Muskogee doctor disciplined after string of patient opioid overdoses
A Muskogee physician will be banned from prescribing opioids and other potentially dangerous drugs after a string of his patients died of overdoses.
Scott Gregory Lilly, an oncologist who treated chronic pain patients at Cardiac Clinic of Muskogee, also will have to pay a $20,000 fine, serve a six-month suspension from practicing medicine and seek state approval before taking any new job in medicine.
Lilly said he hasn't practiced medicine since the U.S. Drug Enforcement Agency visited the clinic in 2015, but would like to do so again.
Since 2010, 14 of Lilly's patients died of overdoses, according to a complaint filed with the Oklahoma State Board of Medical Licensure and Supervision.
The state presented evidence about seven deaths, but the board eliminated two cases from consideration: a patient who didn't fill Lilly's prescription before his or her death, and another whose toxicology report showed methamphetamine as well as opioids. None of the patients in the complaint were identified.
The board didn't judge whether Lilly was responsible for any patient's death, but determined he prescribed excessive amounts of opioids and was negligent in the care he provided.
Betty Baugh, of Muskogee, said she wasn't satisfied with the board's decision and would like to see criminal charges filed. She attended the hearing Friday morning, but wasn't allowed to speak. Her son, Jamie Orman Jr., died in September 2011 after receiving pills from Lilly. Orman's case wasn't included in the evidence the state presented.
Orman, who died at 45, had injured his hip several years earlier and found the clinic where Lilly worked in the phone book, Baugh said. Lilly prescribed 600 milligrams of morphine daily, as well as oxycodone and other drugs, she said.
Recommendations released by the U.S. Centers for Disease Control and Prevention earlier this year caution doctors when prescribing any dose higher than 90 milligrams of morphine per day.
The drugs didn't help, Baugh said, and Orman's mobility declined. At the time, she didn't know that his prescriptions could be a problem. It was only after his death that she began looking up his prescriptions online and found they could have been dangerous because of his history of lung problems, she said.
“He got to where he could not walk hardly at all,” she said. “(Lilly) wasn't doctoring his hip. He was just giving him more pain pills.”
Law enforcement didn't order an autopsy in Orman's case, but Baugh doesn't doubt Lilly's prescriptions contributed.
“He killed him. That's all you can say,” she said.
Lilly said his practices didn't lead to any deaths. Patients took more pills than he intended when prescribing them, either because they didn't remember the information he gave them or because they had mental health conditions and wanted to die, Lilly said.
He emphasized he was trying to help patients with intractable pain.
“Any time you do anything or don't do anything as a physician, there are going to be issues,” he said. “I think there are a couple patients that intentionally overdosed that I should have been more mindful of their psychiatric conditions.”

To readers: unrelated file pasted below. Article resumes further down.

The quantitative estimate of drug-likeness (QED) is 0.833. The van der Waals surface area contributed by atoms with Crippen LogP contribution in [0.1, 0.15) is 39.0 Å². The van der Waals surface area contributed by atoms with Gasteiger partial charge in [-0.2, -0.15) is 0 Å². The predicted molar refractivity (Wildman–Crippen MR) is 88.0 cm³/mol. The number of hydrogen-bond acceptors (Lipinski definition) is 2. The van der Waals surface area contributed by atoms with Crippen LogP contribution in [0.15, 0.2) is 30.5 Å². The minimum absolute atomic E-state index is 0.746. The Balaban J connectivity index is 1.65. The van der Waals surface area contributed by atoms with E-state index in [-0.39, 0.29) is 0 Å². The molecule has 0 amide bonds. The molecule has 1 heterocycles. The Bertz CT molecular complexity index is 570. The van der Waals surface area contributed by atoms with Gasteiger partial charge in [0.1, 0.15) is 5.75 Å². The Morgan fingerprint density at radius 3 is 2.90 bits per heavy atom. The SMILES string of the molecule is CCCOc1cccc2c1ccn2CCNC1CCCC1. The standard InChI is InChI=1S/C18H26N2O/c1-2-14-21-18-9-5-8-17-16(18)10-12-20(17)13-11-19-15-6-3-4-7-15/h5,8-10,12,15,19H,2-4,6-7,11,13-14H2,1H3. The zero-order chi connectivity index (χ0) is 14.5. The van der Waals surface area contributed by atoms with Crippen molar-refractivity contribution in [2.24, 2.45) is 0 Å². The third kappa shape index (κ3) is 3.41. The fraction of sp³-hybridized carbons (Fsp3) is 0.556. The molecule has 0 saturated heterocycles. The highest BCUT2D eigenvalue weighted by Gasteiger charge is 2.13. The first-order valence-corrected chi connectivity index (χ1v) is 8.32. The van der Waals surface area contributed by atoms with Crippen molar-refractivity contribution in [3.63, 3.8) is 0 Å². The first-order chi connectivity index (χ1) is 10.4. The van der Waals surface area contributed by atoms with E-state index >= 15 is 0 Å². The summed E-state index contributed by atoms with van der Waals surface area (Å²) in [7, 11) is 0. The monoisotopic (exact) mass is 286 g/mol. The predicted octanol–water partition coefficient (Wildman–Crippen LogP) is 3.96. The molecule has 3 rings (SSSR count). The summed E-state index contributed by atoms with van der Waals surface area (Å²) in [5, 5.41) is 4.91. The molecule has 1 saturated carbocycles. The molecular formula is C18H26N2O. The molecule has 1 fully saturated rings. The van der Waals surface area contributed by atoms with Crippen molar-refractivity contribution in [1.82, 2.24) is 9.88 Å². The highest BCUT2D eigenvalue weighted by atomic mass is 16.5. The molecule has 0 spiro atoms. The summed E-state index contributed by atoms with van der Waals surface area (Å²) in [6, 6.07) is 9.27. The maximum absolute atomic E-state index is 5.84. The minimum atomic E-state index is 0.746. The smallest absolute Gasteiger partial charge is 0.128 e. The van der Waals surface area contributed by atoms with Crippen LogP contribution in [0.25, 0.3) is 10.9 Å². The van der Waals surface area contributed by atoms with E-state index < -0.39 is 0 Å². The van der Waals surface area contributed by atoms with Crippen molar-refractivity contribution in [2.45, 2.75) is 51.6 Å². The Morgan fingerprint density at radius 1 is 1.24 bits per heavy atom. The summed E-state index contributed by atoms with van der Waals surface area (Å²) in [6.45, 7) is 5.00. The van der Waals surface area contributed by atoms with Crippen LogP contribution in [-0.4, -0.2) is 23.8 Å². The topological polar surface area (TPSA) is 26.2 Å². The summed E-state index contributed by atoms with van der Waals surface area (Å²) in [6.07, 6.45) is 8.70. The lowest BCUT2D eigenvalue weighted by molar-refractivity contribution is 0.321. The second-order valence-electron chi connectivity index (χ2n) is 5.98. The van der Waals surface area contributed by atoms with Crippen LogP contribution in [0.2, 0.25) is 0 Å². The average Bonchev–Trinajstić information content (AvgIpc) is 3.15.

Assistant Attorney General Jason Seay pressed the board to revoke Lilly's license. Lilly's failure to monitor his patients' opioid use directly contributed to their deaths, he said, and the board should send a message to other doctors.
“The fact is: People die every day throughout this country because of the prescribing practices you see here,” he said.
Lilly's attorney, Vicki Behenna, said the doctor received little training about how to prescribe opioids safely, and had difficulty refusing to prescribe pills for patients in pain. He could practice oncology without danger to the public, she said.
“To persecute physicians who were trying to treat chronic pain is not the message to send,” she said.
The board also met Thursday, and suspended the license of Dr. Leslie Ann Masters for one year. One of Masters' patients died during liposuction, and another developed an infection after receiving an injection of fat filler in her face. Masters wasn't trained to sedate patients or perform liposuction.
The board also voted to continue suspending the license of Dr. Cynthia Carol Almond, who pleaded guilty to manufacturing methamphetamine, and to allow a respiratory care practitioner to surrender her license due to alleged substance abuse.
According to a report with the Oklahoma State Board of Medical Licensure and Supervision, the patients whose deaths the state alleged were linked to Lilly’s prescribing were:
JG, who died on March 26, 2010. Toxicology reports found a combination of morphine, hydrocodone, oxycodone, hydromorphone and alprazolam, an anti-anxiety drug. His records showed a history of substance misuse.
GC, who died on Dec. 17, 2011. Toxicology reports found a high level of fentanyl. GC already was receiving fentanyl, oxycodone and alprazolam, but Lilly didn’t perform a drug screening before adding Dilaudid, another opioid, to the mix.
CO, who died Dec. 20, 2011. Toxicology reports found oxycodone and two anti-anxiety drugs. When CO last saw Lilly on Dec. 9, 2011, the doctor prescribed 180 long-acting oxycodone pills and 240 fast-acting oxycodone pills.
SA, who died March 17, 2012. Toxicology reports found a dangerously high level of morphine. CO also received potentially risky prescriptions from other physicians.
RT, who died May 11, 2012. Toxicology reports found fentanyl, morphine, oxycodone and two anti-anxiety drugs, among other medications. Two days before dying, RT filled prescriptions from Lilly for oxycodone, morphine, a muscle relaxant and an anti-anxiety medication. Lilly wasn’t prescribing fentanyl at the time of RT’s death.